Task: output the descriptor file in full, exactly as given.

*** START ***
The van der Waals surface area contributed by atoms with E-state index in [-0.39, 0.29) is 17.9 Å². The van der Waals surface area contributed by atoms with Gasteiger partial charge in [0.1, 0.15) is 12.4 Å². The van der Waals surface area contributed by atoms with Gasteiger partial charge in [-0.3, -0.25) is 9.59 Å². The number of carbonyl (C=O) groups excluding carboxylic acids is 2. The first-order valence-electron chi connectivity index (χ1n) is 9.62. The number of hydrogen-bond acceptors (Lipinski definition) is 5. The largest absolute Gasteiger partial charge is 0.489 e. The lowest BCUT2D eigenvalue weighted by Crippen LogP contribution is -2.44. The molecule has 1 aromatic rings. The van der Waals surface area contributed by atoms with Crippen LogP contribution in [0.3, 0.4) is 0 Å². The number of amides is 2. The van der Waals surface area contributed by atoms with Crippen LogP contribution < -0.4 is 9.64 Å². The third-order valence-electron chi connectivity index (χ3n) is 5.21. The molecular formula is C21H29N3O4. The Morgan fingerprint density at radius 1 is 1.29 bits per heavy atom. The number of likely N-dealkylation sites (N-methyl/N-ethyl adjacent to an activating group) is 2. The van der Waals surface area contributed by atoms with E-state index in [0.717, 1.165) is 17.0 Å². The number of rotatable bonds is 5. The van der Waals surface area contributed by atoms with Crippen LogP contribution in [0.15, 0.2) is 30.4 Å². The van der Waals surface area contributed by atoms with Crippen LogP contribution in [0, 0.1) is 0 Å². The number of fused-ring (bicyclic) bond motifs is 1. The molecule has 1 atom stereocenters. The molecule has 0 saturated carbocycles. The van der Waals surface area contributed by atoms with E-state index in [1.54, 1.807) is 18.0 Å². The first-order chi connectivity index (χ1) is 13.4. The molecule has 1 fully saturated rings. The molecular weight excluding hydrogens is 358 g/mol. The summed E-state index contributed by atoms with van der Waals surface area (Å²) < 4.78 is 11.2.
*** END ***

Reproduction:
The van der Waals surface area contributed by atoms with E-state index in [-0.39, 0.29) is 17.9 Å². The van der Waals surface area contributed by atoms with Gasteiger partial charge in [0.1, 0.15) is 12.4 Å². The van der Waals surface area contributed by atoms with Gasteiger partial charge in [-0.3, -0.25) is 9.59 Å². The number of carbonyl (C=O) groups excluding carboxylic acids is 2. The first-order valence-electron chi connectivity index (χ1n) is 9.62. The number of hydrogen-bond acceptors (Lipinski definition) is 5. The largest absolute Gasteiger partial charge is 0.489 e. The lowest BCUT2D eigenvalue weighted by Crippen LogP contribution is -2.44. The molecule has 1 aromatic rings. The van der Waals surface area contributed by atoms with Crippen LogP contribution in [0.3, 0.4) is 0 Å². The number of amides is 2. The van der Waals surface area contributed by atoms with Crippen LogP contribution < -0.4 is 9.64 Å². The third-order valence-electron chi connectivity index (χ3n) is 5.21. The molecular formula is C21H29N3O4. The Morgan fingerprint density at radius 1 is 1.29 bits per heavy atom. The number of likely N-dealkylation sites (N-methyl/N-ethyl adjacent to an activating group) is 2. The van der Waals surface area contributed by atoms with E-state index in [0.717, 1.165) is 17.0 Å². The number of rotatable bonds is 5. The van der Waals surface area contributed by atoms with Crippen LogP contribution in [0.15, 0.2) is 30.4 Å². The van der Waals surface area contributed by atoms with Crippen LogP contribution in [0, 0.1) is 0 Å². The number of fused-ring (bicyclic) bond motifs is 1. The molecule has 1 atom stereocenters. The molecule has 0 saturated carbocycles. The van der Waals surface area contributed by atoms with E-state index in [1.54, 1.807) is 18.0 Å². The first-order chi connectivity index (χ1) is 13.4. The molecule has 1 fully saturated rings. The molecular weight excluding hydrogens is 358 g/mol. The summed E-state index contributed by atoms with van der Waals surface area (Å²) < 4.78 is 11.2.